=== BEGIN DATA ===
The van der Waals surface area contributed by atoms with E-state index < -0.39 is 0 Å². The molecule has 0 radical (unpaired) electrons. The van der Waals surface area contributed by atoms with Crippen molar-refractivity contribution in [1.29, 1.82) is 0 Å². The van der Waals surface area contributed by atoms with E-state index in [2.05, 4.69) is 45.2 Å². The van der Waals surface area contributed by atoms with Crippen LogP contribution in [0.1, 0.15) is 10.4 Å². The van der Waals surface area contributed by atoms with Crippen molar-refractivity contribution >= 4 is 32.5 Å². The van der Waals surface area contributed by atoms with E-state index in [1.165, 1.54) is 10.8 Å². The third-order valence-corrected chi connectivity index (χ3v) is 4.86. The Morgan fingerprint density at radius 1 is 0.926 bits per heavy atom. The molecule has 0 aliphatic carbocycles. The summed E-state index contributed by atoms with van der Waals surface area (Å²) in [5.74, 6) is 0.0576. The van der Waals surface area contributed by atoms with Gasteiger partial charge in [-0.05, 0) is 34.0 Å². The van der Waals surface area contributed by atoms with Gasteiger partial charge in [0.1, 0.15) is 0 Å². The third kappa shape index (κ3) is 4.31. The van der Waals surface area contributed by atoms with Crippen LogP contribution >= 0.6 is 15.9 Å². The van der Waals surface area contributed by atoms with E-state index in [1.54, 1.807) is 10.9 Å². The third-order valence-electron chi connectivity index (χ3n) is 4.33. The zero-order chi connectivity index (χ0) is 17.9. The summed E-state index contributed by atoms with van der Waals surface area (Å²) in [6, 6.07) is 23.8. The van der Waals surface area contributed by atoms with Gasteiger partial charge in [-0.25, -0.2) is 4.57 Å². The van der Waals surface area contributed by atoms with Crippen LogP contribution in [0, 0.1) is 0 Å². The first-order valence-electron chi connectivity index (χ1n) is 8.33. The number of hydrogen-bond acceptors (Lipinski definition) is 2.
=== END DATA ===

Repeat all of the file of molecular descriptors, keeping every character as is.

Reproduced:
The van der Waals surface area contributed by atoms with E-state index < -0.39 is 0 Å². The molecule has 0 radical (unpaired) electrons. The van der Waals surface area contributed by atoms with Crippen molar-refractivity contribution in [1.29, 1.82) is 0 Å². The van der Waals surface area contributed by atoms with E-state index in [2.05, 4.69) is 45.2 Å². The van der Waals surface area contributed by atoms with Crippen LogP contribution in [0.1, 0.15) is 10.4 Å². The van der Waals surface area contributed by atoms with Crippen molar-refractivity contribution >= 4 is 32.5 Å². The van der Waals surface area contributed by atoms with E-state index in [1.165, 1.54) is 10.8 Å². The third-order valence-corrected chi connectivity index (χ3v) is 4.86. The Morgan fingerprint density at radius 1 is 0.926 bits per heavy atom. The molecule has 0 aliphatic carbocycles. The summed E-state index contributed by atoms with van der Waals surface area (Å²) in [5.74, 6) is 0.0576. The van der Waals surface area contributed by atoms with Gasteiger partial charge in [-0.05, 0) is 34.0 Å². The van der Waals surface area contributed by atoms with Gasteiger partial charge in [0.1, 0.15) is 0 Å². The third kappa shape index (κ3) is 4.31. The van der Waals surface area contributed by atoms with Crippen LogP contribution >= 0.6 is 15.9 Å². The van der Waals surface area contributed by atoms with E-state index in [1.54, 1.807) is 10.9 Å². The third-order valence-electron chi connectivity index (χ3n) is 4.33. The zero-order chi connectivity index (χ0) is 17.9. The summed E-state index contributed by atoms with van der Waals surface area (Å²) in [6, 6.07) is 23.8. The van der Waals surface area contributed by atoms with Gasteiger partial charge in [-0.25, -0.2) is 4.57 Å². The van der Waals surface area contributed by atoms with Crippen LogP contribution in [0, 0.1) is 0 Å². The first-order valence-electron chi connectivity index (χ1n) is 8.33. The number of hydrogen-bond acceptors (Lipinski definition) is 2.